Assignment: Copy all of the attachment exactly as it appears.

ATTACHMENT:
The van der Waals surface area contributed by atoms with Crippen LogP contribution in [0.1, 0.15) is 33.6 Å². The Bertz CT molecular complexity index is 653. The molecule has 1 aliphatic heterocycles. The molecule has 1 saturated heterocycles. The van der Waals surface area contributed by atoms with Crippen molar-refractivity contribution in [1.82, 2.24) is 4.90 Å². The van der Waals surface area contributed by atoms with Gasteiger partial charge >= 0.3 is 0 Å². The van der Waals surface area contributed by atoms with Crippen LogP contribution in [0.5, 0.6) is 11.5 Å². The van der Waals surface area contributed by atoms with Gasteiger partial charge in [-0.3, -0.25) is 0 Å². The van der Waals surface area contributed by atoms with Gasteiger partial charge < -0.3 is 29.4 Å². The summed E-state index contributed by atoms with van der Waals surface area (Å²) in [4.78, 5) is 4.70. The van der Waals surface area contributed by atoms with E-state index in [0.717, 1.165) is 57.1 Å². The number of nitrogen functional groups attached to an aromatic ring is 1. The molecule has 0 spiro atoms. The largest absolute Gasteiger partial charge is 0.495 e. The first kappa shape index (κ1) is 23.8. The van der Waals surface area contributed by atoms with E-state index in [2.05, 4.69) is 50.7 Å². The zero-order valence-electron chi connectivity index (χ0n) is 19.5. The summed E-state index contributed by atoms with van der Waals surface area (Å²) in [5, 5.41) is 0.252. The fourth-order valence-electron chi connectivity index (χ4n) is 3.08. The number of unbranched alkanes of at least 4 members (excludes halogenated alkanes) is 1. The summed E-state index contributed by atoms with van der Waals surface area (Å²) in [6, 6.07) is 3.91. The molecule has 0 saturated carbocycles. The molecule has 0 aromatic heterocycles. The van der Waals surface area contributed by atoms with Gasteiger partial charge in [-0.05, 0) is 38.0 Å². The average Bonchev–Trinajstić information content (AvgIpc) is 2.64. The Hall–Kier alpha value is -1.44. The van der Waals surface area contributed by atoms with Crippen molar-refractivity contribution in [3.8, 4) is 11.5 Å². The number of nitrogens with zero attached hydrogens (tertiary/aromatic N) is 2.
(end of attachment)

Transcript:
The van der Waals surface area contributed by atoms with Crippen LogP contribution in [0.1, 0.15) is 33.6 Å². The Bertz CT molecular complexity index is 653. The molecule has 1 aliphatic heterocycles. The molecule has 1 saturated heterocycles. The van der Waals surface area contributed by atoms with Crippen molar-refractivity contribution in [1.82, 2.24) is 4.90 Å². The van der Waals surface area contributed by atoms with Gasteiger partial charge >= 0.3 is 0 Å². The van der Waals surface area contributed by atoms with Crippen LogP contribution in [0.5, 0.6) is 11.5 Å². The van der Waals surface area contributed by atoms with Gasteiger partial charge in [-0.3, -0.25) is 0 Å². The van der Waals surface area contributed by atoms with Gasteiger partial charge < -0.3 is 29.4 Å². The summed E-state index contributed by atoms with van der Waals surface area (Å²) in [4.78, 5) is 4.70. The van der Waals surface area contributed by atoms with E-state index in [0.717, 1.165) is 57.1 Å². The number of nitrogen functional groups attached to an aromatic ring is 1. The molecule has 0 spiro atoms. The largest absolute Gasteiger partial charge is 0.495 e. The first kappa shape index (κ1) is 23.8. The van der Waals surface area contributed by atoms with E-state index in [2.05, 4.69) is 50.7 Å². The zero-order valence-electron chi connectivity index (χ0n) is 19.5. The summed E-state index contributed by atoms with van der Waals surface area (Å²) in [5, 5.41) is 0.252. The fourth-order valence-electron chi connectivity index (χ4n) is 3.08. The number of unbranched alkanes of at least 4 members (excludes halogenated alkanes) is 1. The summed E-state index contributed by atoms with van der Waals surface area (Å²) in [6, 6.07) is 3.91. The molecule has 0 saturated carbocycles. The molecule has 0 aromatic heterocycles. The van der Waals surface area contributed by atoms with Gasteiger partial charge in [-0.05, 0) is 38.0 Å². The average Bonchev–Trinajstić information content (AvgIpc) is 2.64. The Hall–Kier alpha value is -1.44. The van der Waals surface area contributed by atoms with Crippen molar-refractivity contribution in [3.8, 4) is 11.5 Å². The number of nitrogens with zero attached hydrogens (tertiary/aromatic N) is 2.